Can A revoked license be reinstated in Michigan? If you’ve had your driver’s license revoked in the state of Michigan due to multiple DUIs, you may be wondering, “can a revoked license be reinstated?”
The simple answer is yes, it can. However, the process is almost always more complicated than that. A revoked license is much different than a suspended license, which is usually only taken away for a set period of time. After that time has passed, whether it’s 30 days or a year, drivers can usually just head to their local Secretary of State office, pay a small fee, and get their driver’s license back. In some cases, driver’s licenses are suspended indefinitely, but drivers can often get their licenses back pretty easily if they meet a specific set of predefined criteria.
With a revoked license, your driving rights are taken away indefinitely. And the onus is put on you to prove that you’ve made enough tangible changes to be safe on the road if you ever want to obtain legal driving rights in the future.
So while it is certainly possible for you to win back your driving rights if you have a revoked license in Michigan, it’s not always easy. Here’s what you should know about the process and your chances if you’re currently dealing with a revoked license.
Yes, But It Depends on Your Circumstances
In order to have a revoked license restored, you need to be able to prove to Secretary of State or Sobriety Court officials that you have addressed the substance abuse issues that originally led to your DUIs and that you can be trusted to safely operate a motor vehicle moving forward. More specifically, you need at least a full year of sobriety under your belt, though a longer period could help your case even more. You also need to be able to tangibly prove, through your own testimony, support from others, and evidence, that you’ve addressed the underlying issues at hand.
How Long It Takes
If you’re about to get started with the driver’s license restoration process, you’re probably wondering how long it might take before you can have your full driving rights restored. The exact timeline varies for every individual, since the evidence needed and the backup with the Secretary of State can change.
However, it generally takes at least a few months to complete the paperwork and gather the evidence needed to apply for a hearing. From there, you’ll need to wait for your actual hearing date before you can state your case in person. It often takes between six and eight weeks after filing to get that hearing date.
If your case is successful, you may be granted a restricted license right away. This requires you to drive with an ignition interlock device on your vehicle. And this process is normally required for at least a year before you can have your full driving rights restored, though there may be delays if any violations are found throughout the process.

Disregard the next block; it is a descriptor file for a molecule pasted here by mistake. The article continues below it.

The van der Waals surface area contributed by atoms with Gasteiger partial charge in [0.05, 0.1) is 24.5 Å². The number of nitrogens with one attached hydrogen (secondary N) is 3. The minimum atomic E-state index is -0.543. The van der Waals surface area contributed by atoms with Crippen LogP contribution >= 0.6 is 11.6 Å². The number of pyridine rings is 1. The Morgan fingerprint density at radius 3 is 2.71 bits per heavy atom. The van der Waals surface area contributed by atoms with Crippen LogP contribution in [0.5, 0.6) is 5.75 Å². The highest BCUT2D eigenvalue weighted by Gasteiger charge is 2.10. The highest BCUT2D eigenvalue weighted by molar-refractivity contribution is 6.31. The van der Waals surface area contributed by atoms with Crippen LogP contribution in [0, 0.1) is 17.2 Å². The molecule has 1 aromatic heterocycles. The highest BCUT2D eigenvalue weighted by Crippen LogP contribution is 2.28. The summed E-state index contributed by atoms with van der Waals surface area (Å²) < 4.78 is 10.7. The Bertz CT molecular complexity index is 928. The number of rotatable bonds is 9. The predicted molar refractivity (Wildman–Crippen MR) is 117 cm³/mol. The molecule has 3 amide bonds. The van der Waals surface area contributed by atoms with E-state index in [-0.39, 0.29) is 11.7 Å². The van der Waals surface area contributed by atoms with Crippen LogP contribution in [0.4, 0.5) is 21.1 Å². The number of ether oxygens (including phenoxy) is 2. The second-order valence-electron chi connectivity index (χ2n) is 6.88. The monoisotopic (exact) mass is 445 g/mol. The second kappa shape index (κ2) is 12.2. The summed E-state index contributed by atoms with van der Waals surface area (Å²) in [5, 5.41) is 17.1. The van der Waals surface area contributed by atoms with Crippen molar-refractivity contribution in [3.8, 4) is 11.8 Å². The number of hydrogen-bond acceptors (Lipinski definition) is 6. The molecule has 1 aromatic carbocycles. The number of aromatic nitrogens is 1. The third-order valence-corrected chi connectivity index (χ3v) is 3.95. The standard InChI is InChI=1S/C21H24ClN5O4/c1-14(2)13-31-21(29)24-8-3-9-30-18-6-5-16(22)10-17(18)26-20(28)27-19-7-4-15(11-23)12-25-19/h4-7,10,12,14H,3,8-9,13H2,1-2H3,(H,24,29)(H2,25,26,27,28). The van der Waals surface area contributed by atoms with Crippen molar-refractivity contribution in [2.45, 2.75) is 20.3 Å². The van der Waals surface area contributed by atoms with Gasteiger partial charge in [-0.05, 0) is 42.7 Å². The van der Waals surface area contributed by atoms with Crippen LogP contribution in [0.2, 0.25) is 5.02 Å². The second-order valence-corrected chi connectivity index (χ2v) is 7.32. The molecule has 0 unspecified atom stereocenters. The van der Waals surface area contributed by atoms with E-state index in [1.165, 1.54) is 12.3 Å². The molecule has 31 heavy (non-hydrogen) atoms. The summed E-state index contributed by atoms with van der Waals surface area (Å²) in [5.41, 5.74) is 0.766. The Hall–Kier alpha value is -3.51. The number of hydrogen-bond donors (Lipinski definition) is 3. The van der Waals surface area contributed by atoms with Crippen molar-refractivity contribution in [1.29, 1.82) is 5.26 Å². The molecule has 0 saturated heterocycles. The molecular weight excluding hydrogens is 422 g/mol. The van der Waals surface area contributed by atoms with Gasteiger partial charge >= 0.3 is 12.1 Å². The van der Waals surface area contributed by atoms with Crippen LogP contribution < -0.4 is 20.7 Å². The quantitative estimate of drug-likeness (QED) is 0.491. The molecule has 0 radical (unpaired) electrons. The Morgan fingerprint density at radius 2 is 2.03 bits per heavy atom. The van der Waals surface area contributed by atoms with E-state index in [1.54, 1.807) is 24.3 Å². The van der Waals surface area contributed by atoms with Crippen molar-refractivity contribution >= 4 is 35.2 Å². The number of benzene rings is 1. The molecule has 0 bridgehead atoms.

Before stating your case in front of Secretary of State or Sobriety Court officers, you need to wait at least a full year after your license revocation. However, this period may be even longer if you’ve had three or more DUIs. Once you’ve waited for the required period of time, you can apply for a hearing through the Michigan Secretary of State. At that point, they’ll work with you to set up a hearing date. You must attend the hearing in person, unless you’ve since moved out of state, in which case you may be able to set up a video conference through your attorney.
In addition to your testimony, you’ll also need to submit a variety of evidence to support your claims of sobriety, including a drug screen, evaluation from an approved counselor, and three to six letters of support from members of your community. It may also be beneficial to include other types of evidence, like AA attendance logs or testimony from your sponsor. However, each individual case is different, so you can work with a Michigan driver’s license restoration lawyer to help determine what items outside of the requirements may help your case succeed.
The required evidence is submitted along with your request for hearing form. Then you simply wait for your hearing date to share your own testimony. At that point, Secretary of State will decide if they believe your claims of sobriety and if you can be trusted to have your driving rights restored.
There is currently a $125 reinstatement fee for revoked licenses in the state of Michigan, so you’ll need to pay that if your case is successful. However, there are often other costs to consider throughout the process. For example, you’ll need to pay for the drug screen and substance use evaluation. These pieces of evidence are required, so it is necessary to incur these costs along the way.
Additionally, you may want to consider attorney fees to help give your case a better chance of succeeding. While it is not required for you to fight your case with the help of an attorney, an experienced lawyer who works mainly with license restoration cases in Michigan can be very valuable when it comes to gathering the right evidence to support your claims and stating your case clearly and concisely in front of court officers. Rather than potentially leaving your case vulnerable and trying multiple times for a positive verdict, it’s often preferable to have someone on your side who clearly understands the law and the process so they can guide you throughout the entire journey.